7. 7. (a) Haptic Radar Simulator• Six actuators & LED indicators• No range-sensors (controlled virtual space)• Adjustable horizon of visibility• Perception modalities:• proximity• open-spaceQ: How participants deal with 360°of spatial awareness withoutprevious training?Simulator features
    8. 8. (a) Simulator demo
    9. 9. (a) Simulator discussion• Sense of orientation rapidly lost => add tactile compass "beacon"• Interactive horizon of visibility is a necessary feature• “proximity feel” mode disturbing if many actuators vibrate at thesame time => compute center of gravity• “open-space” perception mode interesting, but counterintuitive(needs training!).• continuous range-to-vibration function not easy to interpret = >discretize levels (max 3 or 4 levels).• Too few actuators/sensors (annoying "jumping" effect)• vibrators need to be calibrated to produce same perceived effect(motors characteristics differ, as well as sensitivity on each site)
    10. 10. Prototype features:• Six sensor & vibrators• Non-steerable “hairs” (infrared sensors)• Max range 80 cm (arm’s range)(b) Prototype with sensorsand actuatorsQ: Can participants avoid unseenobject approaching from behind ?
    11. 11. (b) Collision avoidance demo
    12. 12. Immediate problems & possible improvements– Range detection too short (1 meter max) [⇒ next prototype will useutrasound sensors (up to 6 meters), then laser rangefinders]– Simultaneous stimulus confusing [⇒ only one actuator active at any time,perhaps in the opposite direction (showing direction of clear path)]– Low spatial resolution of actuators [⇒ more vibrators / different actuators]– Variable motor characteristics [⇒ individual calibration]– Range-to-tactile linear function too simplistic [⇒ log scale / discrete]– Effect of rotation is confusing in the simulator [⇒ head tracking]– Sense of direction is rapidly lost when there is no “reference background”[⇒use “interactive horizon” technique & add compass cue](b) Results discussion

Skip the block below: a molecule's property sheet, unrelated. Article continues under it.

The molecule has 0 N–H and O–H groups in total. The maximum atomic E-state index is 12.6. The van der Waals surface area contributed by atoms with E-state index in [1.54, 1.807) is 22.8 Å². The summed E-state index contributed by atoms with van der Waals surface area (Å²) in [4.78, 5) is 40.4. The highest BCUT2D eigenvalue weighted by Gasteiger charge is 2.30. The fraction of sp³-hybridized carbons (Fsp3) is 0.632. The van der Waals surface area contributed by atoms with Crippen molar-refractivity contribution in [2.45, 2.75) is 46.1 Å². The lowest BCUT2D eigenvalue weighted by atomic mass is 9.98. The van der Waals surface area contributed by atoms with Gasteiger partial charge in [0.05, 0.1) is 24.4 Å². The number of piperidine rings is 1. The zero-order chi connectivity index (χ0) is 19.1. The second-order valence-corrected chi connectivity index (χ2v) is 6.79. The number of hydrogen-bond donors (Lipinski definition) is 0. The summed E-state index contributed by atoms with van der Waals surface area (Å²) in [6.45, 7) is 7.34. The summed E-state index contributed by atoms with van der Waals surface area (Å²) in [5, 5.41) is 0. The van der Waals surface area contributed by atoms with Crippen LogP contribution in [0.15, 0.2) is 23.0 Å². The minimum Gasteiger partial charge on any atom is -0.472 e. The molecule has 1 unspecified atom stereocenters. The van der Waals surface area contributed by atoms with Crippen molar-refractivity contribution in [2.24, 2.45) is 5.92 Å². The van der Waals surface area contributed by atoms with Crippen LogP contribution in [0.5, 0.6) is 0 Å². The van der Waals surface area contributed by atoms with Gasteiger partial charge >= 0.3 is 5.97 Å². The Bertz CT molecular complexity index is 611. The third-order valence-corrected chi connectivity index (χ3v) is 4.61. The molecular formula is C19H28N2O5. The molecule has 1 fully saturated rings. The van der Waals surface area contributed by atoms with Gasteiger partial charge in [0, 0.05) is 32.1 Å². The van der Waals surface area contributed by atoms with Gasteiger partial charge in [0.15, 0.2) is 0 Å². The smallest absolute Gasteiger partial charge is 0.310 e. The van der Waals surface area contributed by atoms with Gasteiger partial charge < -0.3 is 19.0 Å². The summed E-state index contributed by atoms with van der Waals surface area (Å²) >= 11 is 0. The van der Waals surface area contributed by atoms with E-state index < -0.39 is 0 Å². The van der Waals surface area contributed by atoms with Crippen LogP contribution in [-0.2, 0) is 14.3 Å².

13. 13. • AVR microcontroller based,(reprogrammable)• Discretized vibration levels(four levels). Easy tocalibrate each moduleseparately.• Li-Ion polymer battery(approx. 4 hours autonomy)• IR-based near-neighborcommunication channel(enabling non-local hapticfeedback like spreadinghaptic waves)• Attachable with Velcro toprecise locations on thebody surface(c) Haptic Radar Module: first steps
    14. 14. (c) Modular prototype (Ver.1)
    15. 15. Future Research Directions• Ultrasound sensors (more range – up to 6 meters)• MEMS based steerable laser beams (automatic sweeping)• Evaluate other tactile actuators (skin stretch?) and tactile signals (ex: tactons).• More compact MEMS device modules for more density• Grid network of interconnected modules• More comprehensive experiments:– Can participants navigate through crowds?– Can participants predict if an object will hit them?– In the long term, is there habituation to vibration stimulus?• Other interesting research directions:– Study haptic radar for rehabilitation of hemi-negligent patients.– Use the optical hair to write/annotate objects in the surrounding